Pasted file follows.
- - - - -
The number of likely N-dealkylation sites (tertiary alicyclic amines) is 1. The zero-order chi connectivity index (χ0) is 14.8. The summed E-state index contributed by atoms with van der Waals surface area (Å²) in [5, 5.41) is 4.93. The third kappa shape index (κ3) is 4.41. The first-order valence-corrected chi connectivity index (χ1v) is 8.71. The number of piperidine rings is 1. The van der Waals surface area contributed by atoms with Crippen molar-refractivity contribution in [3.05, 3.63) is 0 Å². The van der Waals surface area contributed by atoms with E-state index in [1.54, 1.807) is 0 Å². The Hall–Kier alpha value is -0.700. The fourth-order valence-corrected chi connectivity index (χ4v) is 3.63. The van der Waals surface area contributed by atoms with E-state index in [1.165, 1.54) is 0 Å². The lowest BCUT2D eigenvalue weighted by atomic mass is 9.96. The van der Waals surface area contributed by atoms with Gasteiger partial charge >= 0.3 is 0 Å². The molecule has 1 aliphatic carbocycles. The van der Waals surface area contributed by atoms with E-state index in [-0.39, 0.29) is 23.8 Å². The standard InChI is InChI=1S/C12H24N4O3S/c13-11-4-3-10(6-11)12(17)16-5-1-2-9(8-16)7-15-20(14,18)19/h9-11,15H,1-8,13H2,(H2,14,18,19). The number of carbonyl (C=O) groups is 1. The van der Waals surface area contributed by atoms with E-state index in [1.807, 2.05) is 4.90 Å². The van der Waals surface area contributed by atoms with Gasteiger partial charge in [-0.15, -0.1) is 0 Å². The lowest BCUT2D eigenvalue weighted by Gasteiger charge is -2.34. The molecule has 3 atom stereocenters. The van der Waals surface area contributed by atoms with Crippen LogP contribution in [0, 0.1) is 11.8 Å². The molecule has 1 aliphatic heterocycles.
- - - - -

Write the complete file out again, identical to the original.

The number of likely N-dealkylation sites (tertiary alicyclic amines) is 1. The zero-order chi connectivity index (χ0) is 14.8. The summed E-state index contributed by atoms with van der Waals surface area (Å²) in [5, 5.41) is 4.93. The third kappa shape index (κ3) is 4.41. The first-order valence-corrected chi connectivity index (χ1v) is 8.71. The number of piperidine rings is 1. The van der Waals surface area contributed by atoms with Crippen molar-refractivity contribution in [3.05, 3.63) is 0 Å². The van der Waals surface area contributed by atoms with E-state index in [1.54, 1.807) is 0 Å². The Hall–Kier alpha value is -0.700. The fourth-order valence-corrected chi connectivity index (χ4v) is 3.63. The van der Waals surface area contributed by atoms with E-state index in [1.165, 1.54) is 0 Å². The lowest BCUT2D eigenvalue weighted by atomic mass is 9.96. The van der Waals surface area contributed by atoms with Gasteiger partial charge >= 0.3 is 0 Å². The molecule has 1 aliphatic carbocycles. The van der Waals surface area contributed by atoms with E-state index in [-0.39, 0.29) is 23.8 Å². The standard InChI is InChI=1S/C12H24N4O3S/c13-11-4-3-10(6-11)12(17)16-5-1-2-9(8-16)7-15-20(14,18)19/h9-11,15H,1-8,13H2,(H2,14,18,19). The number of carbonyl (C=O) groups is 1. The van der Waals surface area contributed by atoms with E-state index in [1.807, 2.05) is 4.90 Å². The van der Waals surface area contributed by atoms with Gasteiger partial charge in [-0.15, -0.1) is 0 Å². The lowest BCUT2D eigenvalue weighted by Gasteiger charge is -2.34. The molecule has 3 atom stereocenters. The van der Waals surface area contributed by atoms with Crippen LogP contribution in [0, 0.1) is 11.8 Å². The molecule has 1 aliphatic heterocycles.